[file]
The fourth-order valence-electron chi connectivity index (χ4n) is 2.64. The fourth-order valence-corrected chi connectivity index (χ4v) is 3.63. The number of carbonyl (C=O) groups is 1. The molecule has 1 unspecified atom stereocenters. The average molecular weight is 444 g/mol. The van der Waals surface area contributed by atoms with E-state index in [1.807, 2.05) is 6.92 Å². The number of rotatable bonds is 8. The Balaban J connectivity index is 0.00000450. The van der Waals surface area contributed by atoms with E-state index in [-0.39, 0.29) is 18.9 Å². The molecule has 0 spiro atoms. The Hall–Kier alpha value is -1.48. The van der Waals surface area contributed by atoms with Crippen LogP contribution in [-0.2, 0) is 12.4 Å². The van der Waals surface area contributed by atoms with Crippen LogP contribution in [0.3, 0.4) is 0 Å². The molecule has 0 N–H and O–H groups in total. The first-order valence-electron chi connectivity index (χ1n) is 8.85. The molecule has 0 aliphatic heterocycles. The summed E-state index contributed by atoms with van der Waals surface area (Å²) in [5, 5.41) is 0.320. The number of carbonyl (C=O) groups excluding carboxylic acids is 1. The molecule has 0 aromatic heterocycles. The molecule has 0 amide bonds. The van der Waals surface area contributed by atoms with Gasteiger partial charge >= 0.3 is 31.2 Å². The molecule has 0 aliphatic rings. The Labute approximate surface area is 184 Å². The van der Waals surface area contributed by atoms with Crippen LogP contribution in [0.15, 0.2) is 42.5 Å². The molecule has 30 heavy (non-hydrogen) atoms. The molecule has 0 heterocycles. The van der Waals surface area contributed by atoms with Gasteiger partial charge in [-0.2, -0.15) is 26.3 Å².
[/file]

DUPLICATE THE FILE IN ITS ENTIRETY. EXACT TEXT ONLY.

The fourth-order valence-electron chi connectivity index (χ4n) is 2.64. The fourth-order valence-corrected chi connectivity index (χ4v) is 3.63. The number of carbonyl (C=O) groups is 1. The molecule has 1 unspecified atom stereocenters. The average molecular weight is 444 g/mol. The van der Waals surface area contributed by atoms with E-state index in [1.807, 2.05) is 6.92 Å². The number of rotatable bonds is 8. The Balaban J connectivity index is 0.00000450. The van der Waals surface area contributed by atoms with E-state index in [-0.39, 0.29) is 18.9 Å². The molecule has 0 spiro atoms. The Hall–Kier alpha value is -1.48. The van der Waals surface area contributed by atoms with Crippen LogP contribution in [-0.2, 0) is 12.4 Å². The van der Waals surface area contributed by atoms with Crippen LogP contribution in [0.3, 0.4) is 0 Å². The molecule has 0 N–H and O–H groups in total. The first-order valence-electron chi connectivity index (χ1n) is 8.85. The molecule has 0 aliphatic heterocycles. The summed E-state index contributed by atoms with van der Waals surface area (Å²) in [5, 5.41) is 0.320. The number of carbonyl (C=O) groups excluding carboxylic acids is 1. The molecule has 0 aromatic heterocycles. The molecule has 0 amide bonds. The van der Waals surface area contributed by atoms with Gasteiger partial charge >= 0.3 is 31.2 Å². The molecule has 0 aliphatic rings. The Labute approximate surface area is 184 Å². The van der Waals surface area contributed by atoms with Crippen LogP contribution in [0.15, 0.2) is 42.5 Å². The molecule has 30 heavy (non-hydrogen) atoms. The molecule has 0 heterocycles. The van der Waals surface area contributed by atoms with Gasteiger partial charge in [-0.2, -0.15) is 26.3 Å².